A few days ago we noticed that there was a serious performance problem affecting the Apple iTunes store. Our speculation was that perhaps the iPod was selling much better than analyst predictions. A gentle reader chided us for being in a reality distorted field, for not criticizing Apple’s lack of planning. I admit to an eggnog-induced momentary lapse of snarkiness, but our reader was right. What were they thinking in Cupertino?
Maybe not a super iPod christmas, that was clear. It seems even they were unprepared for what was to come. According to Hitwise:
- The market share of visits to the Apple Store (store.apple.com) showed an increase of 110 percent when comparing Christmas Day 2006 to 2005.
- The Apple Store was the fourth most visited website in the Hitwise Retail Index on Christmas Day 2006.
“For the third holiday season in a row, the iPod has been the must-have Christmas gift,” said Bill Tancer, general manager of global research at Hitwise. “Competitive offerings have not yet succeeded in capturing the attention of music listeners, and the surge in visits to the Apple Store shows that iPod owners are also engaged in filling and accessorizing their new devices.”
Les Posen, who often writes insightful commentary about all things Apple, was one of the few who was unrelentingly optimistic about iPod’s chances this holiday season. On Dec. 26, he noticed that:
“Seven out of 20 searches on Google that came to my site were about using iTunes Music cards… So, I’m guessing – interpolating – these cards were huge stocking-stuffers this year, and perhaps many people were “gifted” with the less expensive iPods, like Shuffles and Nanos, together with iTunes cards.”
So did you get an iPod as a gift this Christmas?
17 thoughts on “So it was an iPod Christmas”
I gave my wife a 30GB iPod and iTunes card to replace her old Mini; she got another iTunes card as a stocking stuffer. I got a Shuffle as a business gift (to go along with the Nano I got earlier this year as a performance award).
And I bought the iTunes card at CVS. I think it’s clear that iPod and iTunes have become favorite gifts to give and get.
I gave $65 in iTunes gift cards, spread among three people… each of whom ( and I didn’t know this was going to be the case ) received other iTunes gift cards, and one of whom received an iPod.
That’s a lot of iTunes goodness in just one household.
No, but I gave some away. My sister underscored Apple’s product marketing savvy with the iPod line when she looked over all the models, and said, “I can think of a reason why I need every one of these.”
My ten-year-old got an iPod Shuffle from Santa Claus… and I spent all Christmas day trying to authorize our second computer at the iTunes store so he could play the Fiona Apple CD he bought with a gift card.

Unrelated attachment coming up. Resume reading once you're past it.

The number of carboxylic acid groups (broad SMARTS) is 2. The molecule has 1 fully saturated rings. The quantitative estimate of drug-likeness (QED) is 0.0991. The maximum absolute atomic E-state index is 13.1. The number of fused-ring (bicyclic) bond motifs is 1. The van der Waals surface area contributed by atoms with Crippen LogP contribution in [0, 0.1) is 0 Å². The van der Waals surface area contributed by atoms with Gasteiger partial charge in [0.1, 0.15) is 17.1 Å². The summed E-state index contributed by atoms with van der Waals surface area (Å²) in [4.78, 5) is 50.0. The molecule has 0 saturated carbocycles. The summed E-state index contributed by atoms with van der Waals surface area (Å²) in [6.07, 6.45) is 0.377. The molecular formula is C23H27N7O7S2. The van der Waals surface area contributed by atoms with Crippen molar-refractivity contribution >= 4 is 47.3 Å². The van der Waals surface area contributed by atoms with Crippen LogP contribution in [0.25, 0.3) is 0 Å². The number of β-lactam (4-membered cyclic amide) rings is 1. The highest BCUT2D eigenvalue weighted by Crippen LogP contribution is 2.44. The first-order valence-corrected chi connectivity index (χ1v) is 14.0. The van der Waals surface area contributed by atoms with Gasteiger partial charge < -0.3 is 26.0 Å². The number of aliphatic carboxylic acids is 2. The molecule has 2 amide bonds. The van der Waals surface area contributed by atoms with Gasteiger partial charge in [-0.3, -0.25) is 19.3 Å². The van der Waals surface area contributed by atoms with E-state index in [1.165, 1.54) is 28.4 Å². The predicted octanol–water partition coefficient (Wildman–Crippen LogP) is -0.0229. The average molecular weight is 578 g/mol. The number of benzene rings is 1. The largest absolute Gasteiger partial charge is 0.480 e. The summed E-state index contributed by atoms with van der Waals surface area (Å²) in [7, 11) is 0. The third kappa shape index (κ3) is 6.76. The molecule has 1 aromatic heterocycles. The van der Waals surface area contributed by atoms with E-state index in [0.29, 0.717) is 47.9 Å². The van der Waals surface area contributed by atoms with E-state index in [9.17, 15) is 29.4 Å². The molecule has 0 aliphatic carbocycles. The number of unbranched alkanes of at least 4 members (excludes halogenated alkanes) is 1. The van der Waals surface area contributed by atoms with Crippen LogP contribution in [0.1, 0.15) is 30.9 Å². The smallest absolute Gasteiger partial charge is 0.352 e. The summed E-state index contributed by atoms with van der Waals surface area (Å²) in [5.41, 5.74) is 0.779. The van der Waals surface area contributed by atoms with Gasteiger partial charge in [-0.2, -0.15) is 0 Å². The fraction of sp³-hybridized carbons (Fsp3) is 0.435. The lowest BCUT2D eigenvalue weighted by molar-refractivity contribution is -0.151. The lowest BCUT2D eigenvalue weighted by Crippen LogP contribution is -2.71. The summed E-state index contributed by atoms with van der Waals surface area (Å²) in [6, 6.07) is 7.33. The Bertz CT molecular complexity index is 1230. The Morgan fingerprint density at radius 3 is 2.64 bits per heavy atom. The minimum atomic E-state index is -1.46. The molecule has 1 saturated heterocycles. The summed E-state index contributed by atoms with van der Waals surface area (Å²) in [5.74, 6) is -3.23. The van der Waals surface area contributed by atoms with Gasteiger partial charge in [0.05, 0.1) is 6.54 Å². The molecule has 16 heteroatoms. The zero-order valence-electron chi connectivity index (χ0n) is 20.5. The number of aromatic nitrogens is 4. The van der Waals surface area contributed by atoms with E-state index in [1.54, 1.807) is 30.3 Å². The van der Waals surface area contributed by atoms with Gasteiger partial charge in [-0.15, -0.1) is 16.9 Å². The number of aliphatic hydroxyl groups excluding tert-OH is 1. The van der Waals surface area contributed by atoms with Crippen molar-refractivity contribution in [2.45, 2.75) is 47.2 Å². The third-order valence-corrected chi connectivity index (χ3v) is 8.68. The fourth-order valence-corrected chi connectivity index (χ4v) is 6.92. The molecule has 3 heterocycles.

I “gave” myself a Nano 8GB, and gave a family member who owns a 30GB model an iTunes gift card. And I had another family member who was wanting one of the red Nanos but didn’t receive it; I expect it to be an “iPod after-Christmas” in the not too distant future for her…
I got my wife one from the Apple store at the Stanford Mall in Palo Alto. They had an “ipod express” line.
If one did not know better, given the speed at which they were flying across the counter, you would have thought they were giving out hot-cross buns!
Many people use iTunes that do not own an iPod. I was buying music with iTMS before I ever bought a ‘pod. For pre-digital top 40 it’s about as good as what you get on CD and you don’t have to leave the house.
Despite my considerable CD collection I have bought over 2,000 songs from iTMS and I know that I am not the only one who has used it this extensively.
I bought a Nano for a old friend of mine this holiday. Bought a shuffle for my brother. Did not consider another brand at all.
Downloads from iTunes are always relatively slow, and they stall quite often.
It’s been this way ever since the shuffle came out, and either Apple just can’t install servers fast enough, Apple isn’t able to maintain a data center that will let its customers utilize the full capacity of their cable modems, or Apple sees no economic incentive to make it any faster.
i got an ipod 8gb and it whouldn’t download music at all or gift card.It was like my computer,labtop and ipod was all freaking out.
I had been resisting for several years. Then, my wife won an iPod Nano at a conference and after playing around with it, I knew I wanted one.
My wife gave me a Nano for Christmas…and a $25 iTunes card.
No new iPods in my Mac/iPod-friendly compound… yet. But I did gift myself new Nike+ running shoes as a gift and as motivation to get off my lazy bum. Now I have to gift myself the Nike+ iPod transmitter/receiver, and likely a new armband that accommodates it. If this excellent example of integration doesn’t get me moving, I’m in serious trouble! 😉
Les Posen here…
Ta for the blog mention.
But what is really interesting is that you mention that I made my blog entry about iTunes music cards and iPods being huge this Christmas on December 26. You need to remember that here in Australia I’m at least 16 hours ahead of you in the US, so my comments were created on Christmas evening your time, and the Google entries I refer to came from Christmas morning and afternoon when the iTunes Store meltdown was occurring!
I gave my brother a silver 4GB nano. I considered other MP3 players but decided to go with the iPod because 1) he has a MacBook Pro, and 2) I didn’t have time to figure out how any of the other online music services work (and which of them, as well as the other players) are Mac-friendly.
isnt it an akamai issue? vs. an apple issue? i thought they were supposed to be ensuring content delivery on itunes…
I think I could lose the Nano 4, its just too light. Anyone else agree that these things are getting too light?